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Who greases the wheels of bank lenders?

My recent trip to the Copperbelt was not without controversy; ostensibly meant to provide marital counsel to a young lad, it ended up being an anti-corruption symposium for some relatives. With a sizeable number of them being in the employ of mines, I was taken aback by their “bank lenders” corruption tales.
To find out who greases the wheels of bank lenders I interviewed the borrowers. Each has a unique story to tell. Corruption in the banks is difficult to prove, perhaps until you meet desperate household borrowers. “Uncle, I wouldn’t hide you that most banks on the Copperbelt have taken advantage of miners by demanding extra tax from salary backed borrowers. It pains me to see thousands of miners greasing the palms of these heartless bankers.” My niece said this with a straight face, which made me recoil.
Another relative explained the rigmarole that miners go through before getting a company backed loan. “Firstly we have to get a clearance letter from our human resource officer, sometimes at a cost. Problems pop up at the banks, where an upfront payment is demanded to clear our names from Credit Reference Bureau.” Since most miners are not first time borrowers, bank lenders, at a click of a computer demand a pound of flesh to clear previous indebtedness and arrange for top up loans. Once this is done, application forms are availed in kind, away from the prickly eyes of senior bank officials.
One day, I accompanied a borrower, whose loan papers were to be fast-tracked at a fee of K1000. Although this bespectacled loan officer was cumbered by hundreds of applications, his naked reasoning astounded us. The loan was tentatively okayed subject to two things; cash at hand and Lusaka approval. Since the former failed to materialise, the loan did not see daylight. Follow-up trips yielded nothing until the attached pay slip lapsed. The banker requested for a new pay slip.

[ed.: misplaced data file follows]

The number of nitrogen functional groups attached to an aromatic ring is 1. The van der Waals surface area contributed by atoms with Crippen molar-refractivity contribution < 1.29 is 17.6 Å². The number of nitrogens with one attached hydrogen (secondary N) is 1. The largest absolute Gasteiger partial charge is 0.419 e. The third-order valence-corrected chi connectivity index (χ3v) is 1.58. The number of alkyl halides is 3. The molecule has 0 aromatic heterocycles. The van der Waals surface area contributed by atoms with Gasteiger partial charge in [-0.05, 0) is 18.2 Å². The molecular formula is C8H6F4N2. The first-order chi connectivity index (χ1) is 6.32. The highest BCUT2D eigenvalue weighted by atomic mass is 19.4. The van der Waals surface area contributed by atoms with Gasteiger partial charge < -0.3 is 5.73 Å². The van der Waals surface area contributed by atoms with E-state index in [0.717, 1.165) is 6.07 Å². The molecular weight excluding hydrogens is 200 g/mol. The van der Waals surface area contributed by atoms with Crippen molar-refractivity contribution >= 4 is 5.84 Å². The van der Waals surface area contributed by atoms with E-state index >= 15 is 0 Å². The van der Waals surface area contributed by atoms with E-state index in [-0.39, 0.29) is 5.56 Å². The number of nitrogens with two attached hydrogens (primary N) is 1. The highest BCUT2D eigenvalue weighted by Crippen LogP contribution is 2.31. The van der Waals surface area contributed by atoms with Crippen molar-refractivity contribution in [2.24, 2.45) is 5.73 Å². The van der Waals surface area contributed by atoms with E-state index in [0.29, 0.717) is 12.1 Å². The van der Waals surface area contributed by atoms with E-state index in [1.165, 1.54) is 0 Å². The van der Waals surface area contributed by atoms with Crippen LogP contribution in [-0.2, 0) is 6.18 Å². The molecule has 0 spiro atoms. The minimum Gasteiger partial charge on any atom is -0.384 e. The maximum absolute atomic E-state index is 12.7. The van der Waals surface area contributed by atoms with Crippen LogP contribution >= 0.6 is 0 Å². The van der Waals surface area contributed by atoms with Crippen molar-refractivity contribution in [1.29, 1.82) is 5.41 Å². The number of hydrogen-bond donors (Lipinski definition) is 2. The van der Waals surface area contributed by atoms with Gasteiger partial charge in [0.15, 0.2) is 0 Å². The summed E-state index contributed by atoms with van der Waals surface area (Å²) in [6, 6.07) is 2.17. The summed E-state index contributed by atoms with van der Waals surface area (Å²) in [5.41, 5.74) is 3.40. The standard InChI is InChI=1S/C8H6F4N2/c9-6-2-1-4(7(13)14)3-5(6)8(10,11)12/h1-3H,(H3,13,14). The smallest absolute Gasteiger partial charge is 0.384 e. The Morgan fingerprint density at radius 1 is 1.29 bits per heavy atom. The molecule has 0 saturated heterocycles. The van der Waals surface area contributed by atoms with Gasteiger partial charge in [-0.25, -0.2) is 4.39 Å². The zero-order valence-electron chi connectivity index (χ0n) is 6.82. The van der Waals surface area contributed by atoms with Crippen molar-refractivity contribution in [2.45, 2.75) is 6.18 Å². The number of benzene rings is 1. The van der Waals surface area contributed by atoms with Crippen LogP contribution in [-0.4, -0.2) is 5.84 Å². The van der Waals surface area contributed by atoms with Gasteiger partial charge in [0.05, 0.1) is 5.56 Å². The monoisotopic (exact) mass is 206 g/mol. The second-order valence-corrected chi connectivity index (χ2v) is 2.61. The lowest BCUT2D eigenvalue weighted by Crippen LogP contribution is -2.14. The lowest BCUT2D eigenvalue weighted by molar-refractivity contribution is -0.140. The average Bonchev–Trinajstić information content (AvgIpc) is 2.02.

In order to wet our appetite, he opened an approved loan spreadsheet purportedly done by Lusaka. With outstretched arms he re-emphasised the needful. Deep down my heart, I thought the best would be to go to their Lusaka branch. I interviewed at random dozens of miners, who narrated their ordeals; one was asked to pay 10 percent before his K50,000 5 year loan was approved, another parted with a K4000 while the other donated an unspecified amount of petrol.
“It will take me five years of K2000 monthly payments and someone has the audacity to demand 10 percent, which I can’t even pay my church?” lamented the borrower.
After the Copperbelt ordeal we trooped into a spacious loan centre, perched on the second floor of a high-rise building. Weren’t we in Lusaka after all, home of movers and shakers. One look at the borrowers account revealed that all was well.
“Your loan was approved in October” said a person behind a desk. After perusal of the account we were advised to go downstairs and deposit any amount to activate it prior to loan disbursement. We came back in time for a quick confirmation with Copperbelt, which opened the proverbial can of worms. “You need to go back to your branch. It seems you forgot to sign one form and the attached pay slip has lapsed,” the loan officer told us matter of fact. The game was over, we had come full circle.
My kith, in dejection rang the banker amid protestations from me and quickly agreed to send mobile money while I insisted he takes the trip back home. The last I heard of him was that he received a tongue lashing from the white-collared loan shark. To my annoyance, he has since surrendered his NRC and bank card while waiting for the so-called loan to “mature”. A vulture is a patient bird and will eventually get a chunk from the K72,000 loan; relatives are just watching from the terraces.
The author is a social and political commentator

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